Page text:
This is the time of the year when DCI tour and event partners (show sponsors) really start revving up the engines in anticipation of the drum corps contests that they will soon be hosting. Here are some thoughts from Mike Pease, chairman of the Cavaliers' Pageant of Drums in Michigan City, Ind., an event that is entering its 44th year. Michigan City has hosted drum corps shows since 1960. Over the years, the city welcomed the corps with open arms. I became involved with the Michigan City, Ind., show in 1998 after writing a letter to the newspaper about drum corps. My phone started ringing. Can you help us? People in the area knew I have been involved in drum corps for many years (since 1969) ... mostly as a spectator. I had joined the local Maple City Cadets in 1969 and marched through 1971 and have been hooked ever since. The Michigan City Summer Festival committee and the Cavaliers were looking for someone to act as chairman of this cooperative effort between the two groups. Of course I said yes. Now, what did I get myself involved with? The Michigan City Summer Festival is a month-long party for the entire family. The drum corps show is one of our major events and helps fill four consecutive weekends of big fun. We have one of the biggest parades around (prior to the show), as well as a classic car cruise, spectacular fireworks show, music festival, pancake breakfasts, fish fries -- something for everyone. A couple of years ago, we were asked if we could move our show date back two weeks. This was really not a problem, so we shifted the festival back and everything worked out great. The planning starts in October in Michigan City. The schools and football stadium are reserved for possible dates. By the first week of December, we have a final date and most of the line-up in place. I always ask for a nine or ten corps lineup and usually we get that, although two years ago, I had 12 corps. As the snow flies I work on which corps will work with which school. In Michigan City, all of our schools have good shower facilities and the school system is very cooperative with what needs to be done. During the winter I work on the ticket sales, advertising and rounding up volunteers for the big night. Many of my volunteers come from community groups such as the Exchange Club, YMCA, Honor Students, friends, etc. The team is a wonderful group effort between the City of Michigan City, (mayor, police, fire, EMTs, school system), Summer Festival Committee, the Cavaliers, volunteers and the business community. As we get closer to show time, the information packets for the corps are sent out through the Cavaliers' office. These include maps to schools, stadium, emergency information, motel, restaurant, bank and grocery information, etc. Usually about six corps participate in the parade prior to the show. This involves a whole different set of potential problems involving moving the corps through town on a day when the city is packed with many people on this "big day." Many people don't realize that while they are sleeping the night prior to the show, I, along with some great volunteers, are working all night to get all of the corps into the schools and settled. This goes on from about 10 p.m. to 5 or 6 a.m. I think most school administrators worry somewhat about theft in the schools. I've never had any problems in Michigan City. I think that shows the quality of kids and staff involved in the drum corps activity. They're a great bunch. Are the fields mowed for rehearsals? Is there enough hot water? Do the drivers have a private area away from the corps activity? Is there enough electricity to run the kitchen truck? The police and fire departments know the corps are in town, but sometimes an accidental alarm goes off. Oh boy, what else? Is the stadium ready? At times judges have to be shuttled in and out of area airports. Are there chairs for judges and staff, as well as our handicapped guests? Are concessions ready? Is there plenty of ice and water for the corps as well as the judges and field staff? Is first aid set up? We get great help from the American Red Cross. Many area businesses help provide things I need. Whew! As you can see, there is much to do and it is really a team effort involving many people. I've dealt with lost equipment trucks, broken-down refrigeration units, sick kids, you name it. But in the end, somehow it all comes together. The problems of equipment breakdowns keep me on edge. The Troopers had bus problems one year en route to Michigan City. Once they made it here and I got them into a school, they had to wait for another bus to arrive (from the Colts). We stored the Troopers' bus for a month until they could get it back on the road. In 1998, the General Butler Vagabonds were in town and offered a performance in exchange for housing. But by the time they were to perform they had 15 sick kids and we thought it best they not do the concert so the kids could rest. One corps had a medical emergency while coming through Wisconsin and the only vehicle they could spare was the kitchen truck. When they arrived in town I arranged with a local grocer to provide breakfast foods for the corps. Their kitchen truck caught up four hours later. Besides the show, Michigan City provides a central stopover site for corps while on tour. I usually have three or four corps come into town during the tour to rest and rehearse. We are able to provide accommodations to any corps that needs it at any time while on tour, at no cost to the corps. With the city centrally located in the Midwest, many corps have found us to be a hospitable community where they could come and rehearse, rest, resupply the kitchens, etc., while on tour. In the past several years, I've hosted the Santa Clara Vanguard, Troopers, Pioneer, Kiwanis Kavaliers, Bluecoats, Bandettes, Dutch Boy and General Butler Vagabonds during stopovers. The Troopers and Kiwanis Kavaliers gave free performances to the community as a way of saying thanks for providing a stopover site. Let's see, is that it? Man it gets busy, but I love it. [The following is from an e-mail that Mike sent immediately after the 2003 Pageant of Drums.] Whew! What a day! This year's school renovations posed some problems. Many of our usual housing sites could not be used. The main problems were from lack of adequate showers and having to double up corps for housing. Next year we'll have all of the schools back and most will be air-conditioned. The weather was a factor, as Friday night storms knocked out power at two of my schools. Lake Erie Regiment had some bus problems and had to spend an extra night. We're working on getting them back on the road today. Thanks to one of our area businesses, they're working on the bus and they should be heading to Dixon, Ill., soon. I thought everything at the stadium went well and we were just a little short of a sell-out. There are 3,000 front side seats at Ames Field. I hope all the corps left Michigan City knowing that the community can come together and help solve any problems the corps might have. TEAMWORK! Mike Pease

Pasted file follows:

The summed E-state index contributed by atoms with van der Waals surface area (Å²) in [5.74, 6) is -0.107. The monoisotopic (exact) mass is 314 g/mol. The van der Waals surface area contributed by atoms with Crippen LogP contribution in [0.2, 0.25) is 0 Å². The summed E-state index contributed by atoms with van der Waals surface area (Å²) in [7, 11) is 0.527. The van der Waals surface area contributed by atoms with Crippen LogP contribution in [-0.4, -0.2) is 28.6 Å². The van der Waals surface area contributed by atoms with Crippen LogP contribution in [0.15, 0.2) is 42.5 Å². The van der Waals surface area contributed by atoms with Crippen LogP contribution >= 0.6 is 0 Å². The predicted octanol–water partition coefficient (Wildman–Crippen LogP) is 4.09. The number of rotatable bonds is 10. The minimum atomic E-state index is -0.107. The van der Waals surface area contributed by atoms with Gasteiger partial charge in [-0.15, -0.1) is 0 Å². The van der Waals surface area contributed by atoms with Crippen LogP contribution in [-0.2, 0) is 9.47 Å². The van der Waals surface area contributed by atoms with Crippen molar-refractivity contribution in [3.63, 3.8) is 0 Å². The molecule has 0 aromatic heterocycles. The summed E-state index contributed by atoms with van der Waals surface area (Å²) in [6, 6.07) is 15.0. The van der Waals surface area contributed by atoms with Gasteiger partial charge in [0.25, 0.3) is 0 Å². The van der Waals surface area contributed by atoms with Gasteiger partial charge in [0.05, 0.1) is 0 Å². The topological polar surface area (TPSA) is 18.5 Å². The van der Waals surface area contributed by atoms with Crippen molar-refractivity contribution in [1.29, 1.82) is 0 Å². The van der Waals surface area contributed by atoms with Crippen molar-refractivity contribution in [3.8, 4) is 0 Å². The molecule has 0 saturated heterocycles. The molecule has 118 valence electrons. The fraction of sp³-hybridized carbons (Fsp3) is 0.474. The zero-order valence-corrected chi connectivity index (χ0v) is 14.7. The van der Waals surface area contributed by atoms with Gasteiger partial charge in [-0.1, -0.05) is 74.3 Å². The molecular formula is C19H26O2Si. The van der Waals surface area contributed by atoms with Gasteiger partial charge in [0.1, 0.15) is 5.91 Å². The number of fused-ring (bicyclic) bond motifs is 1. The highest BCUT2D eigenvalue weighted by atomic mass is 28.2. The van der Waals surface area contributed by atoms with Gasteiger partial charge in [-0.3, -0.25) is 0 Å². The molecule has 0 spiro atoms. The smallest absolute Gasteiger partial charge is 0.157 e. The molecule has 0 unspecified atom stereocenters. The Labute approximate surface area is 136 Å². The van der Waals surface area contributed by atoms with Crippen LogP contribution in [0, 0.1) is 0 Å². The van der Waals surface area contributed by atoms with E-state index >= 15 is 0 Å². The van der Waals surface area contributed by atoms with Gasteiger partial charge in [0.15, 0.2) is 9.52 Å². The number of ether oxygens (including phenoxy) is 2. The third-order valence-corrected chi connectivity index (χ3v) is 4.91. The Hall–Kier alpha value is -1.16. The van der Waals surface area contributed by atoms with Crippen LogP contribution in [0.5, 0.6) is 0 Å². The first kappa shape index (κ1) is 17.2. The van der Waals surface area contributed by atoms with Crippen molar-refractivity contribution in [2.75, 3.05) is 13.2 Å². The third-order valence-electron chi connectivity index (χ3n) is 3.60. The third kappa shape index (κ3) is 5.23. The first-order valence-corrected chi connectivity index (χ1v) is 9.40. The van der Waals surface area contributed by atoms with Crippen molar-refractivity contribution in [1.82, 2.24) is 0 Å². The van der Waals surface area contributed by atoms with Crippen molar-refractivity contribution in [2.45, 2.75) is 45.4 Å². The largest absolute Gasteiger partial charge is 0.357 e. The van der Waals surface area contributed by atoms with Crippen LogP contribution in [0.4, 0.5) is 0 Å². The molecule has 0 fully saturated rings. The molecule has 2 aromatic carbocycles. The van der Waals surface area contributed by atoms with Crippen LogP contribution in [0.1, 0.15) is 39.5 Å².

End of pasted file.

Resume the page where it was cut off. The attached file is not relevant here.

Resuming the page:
Chairman, Cavaliers' Pageant of Drums Fanfare archives Michael Boo has been involved with drum and bugle corps since 1975, when he marched his first of three seasons with the Cavaliers.

He has a bachelor's degree in music education and a master's degree in music theory and composition.
He has written about the drum corps activity for over a quarter century for publications such as Drum Corps World, and presently is involved in a variety of projects for Drum Corps International, including souvenir program books, CD liner notes, DCI Update and Web articles, and other endeavors. Michael currently writes music for a variety of idioms, is a church handbell and vocal choir director, an assistant director of a community band, and a licensed Realtor in the state of Indiana. His other writing projects are for numerous publications, and he has published an honors-winning book on the history of figure skating. His hobbies include TaeKwonDo and hiking the Indiana Dunes. But more than anything, Michael is proud to love drum corps and to be a part of the activity in some small way, chronicling various facets of each season for the enjoyment of others.